Trinity Mirror confirms Simon Fox appointment as chief executive
Trinity Mirror, the owner of the Daily Mirror and the Liverpool Echo, has appointed former HMV boss Simon Fox as its chief executive, replacing Sly Bailey.
In his new role from 10 September Fox will be charged will leading the multimedia national and regional publishing business, which has been hit by circulation and ad revenue declines in recent years.
Bailey came under intense criticism during the latter period of her 10-year tenure, not least because her base pay of £750,000 was not seen to reflect the state of the business.
Trinity Mirror said Fox's base pay will be £500,000 a year. He will also receive a bonus of up to £375,000, depending on revenue and profit targets.
On joining the company, Fox will receive a one-off share award worth £600k at today's value. The shares will only be awarded if they are worth least 75p at vesting, in three years' time.
Earlier this month (2 August) it was revealed that Trevor Moore, the former chief executive of Jessops, was to replace Fox as chief executive of music and film retailer HMV on 3 September.
Fox was chief executive of HMV during a time of extreme change in the entertainment retailing sector and, although he left the business profitable, in his six years in charge its share price fell from a high of 150p to 3.3p today.
Prior to joining HMV, Fox was chief operating officer of Kesa Electricals and chief executive of Kingfisher's e-electricals business. He founded Office World and served as its managing director until joining Kingfisher in 1998.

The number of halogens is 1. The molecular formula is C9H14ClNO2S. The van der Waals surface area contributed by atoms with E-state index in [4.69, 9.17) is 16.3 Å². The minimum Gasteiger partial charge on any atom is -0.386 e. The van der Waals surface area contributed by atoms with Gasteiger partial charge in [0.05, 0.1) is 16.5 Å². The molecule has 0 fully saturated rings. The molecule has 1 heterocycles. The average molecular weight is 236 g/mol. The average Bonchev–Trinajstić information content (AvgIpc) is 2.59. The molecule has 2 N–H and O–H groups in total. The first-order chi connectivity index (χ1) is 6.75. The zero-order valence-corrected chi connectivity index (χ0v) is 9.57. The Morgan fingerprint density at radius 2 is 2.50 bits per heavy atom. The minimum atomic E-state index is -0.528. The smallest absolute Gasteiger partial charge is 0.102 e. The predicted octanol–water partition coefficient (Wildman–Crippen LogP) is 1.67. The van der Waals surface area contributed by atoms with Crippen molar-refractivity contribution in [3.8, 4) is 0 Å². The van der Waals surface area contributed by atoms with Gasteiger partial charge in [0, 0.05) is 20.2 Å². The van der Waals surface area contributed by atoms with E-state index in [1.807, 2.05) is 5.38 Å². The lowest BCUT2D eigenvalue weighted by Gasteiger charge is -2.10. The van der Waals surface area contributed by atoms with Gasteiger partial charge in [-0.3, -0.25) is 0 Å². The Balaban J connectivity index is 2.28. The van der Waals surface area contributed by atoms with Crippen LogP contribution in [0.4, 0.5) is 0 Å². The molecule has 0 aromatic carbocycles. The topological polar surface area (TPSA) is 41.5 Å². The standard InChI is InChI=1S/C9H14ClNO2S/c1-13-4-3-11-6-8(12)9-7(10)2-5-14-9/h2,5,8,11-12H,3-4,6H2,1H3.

Although much of Fox’s experience has been in retail, he is a non-executive director of Guardian Media Group.
David Grigson, chairman of Trinity Mirror, said: "Simon will provide the strategic leadership the company needs.
"His experience gives him a current and in-depth understanding of how consumers' habits are changing and the technology that is driving these changes.
Trinity Mirror reported a 19% lift in adjusted pre-tax profits to £48.1m in the first six months of 2012, after a 4% decline in revenues was mitigated by taking out £20m operating costs from the business.
In May former chief executive Bailey announced she would be leaving the business at the end of the year but after a period of speculation she actually left six months early in June.
Daily Mirror editor Richard Wallace and Sunday Mirror editor Tina Weaver were ousted in late May when the Mirror newspapers moved to a seven-day operation, led by former People editor Lloyd Embley.Follow @MaisieMcCabe
This article was first published on mediaweek.co.uk
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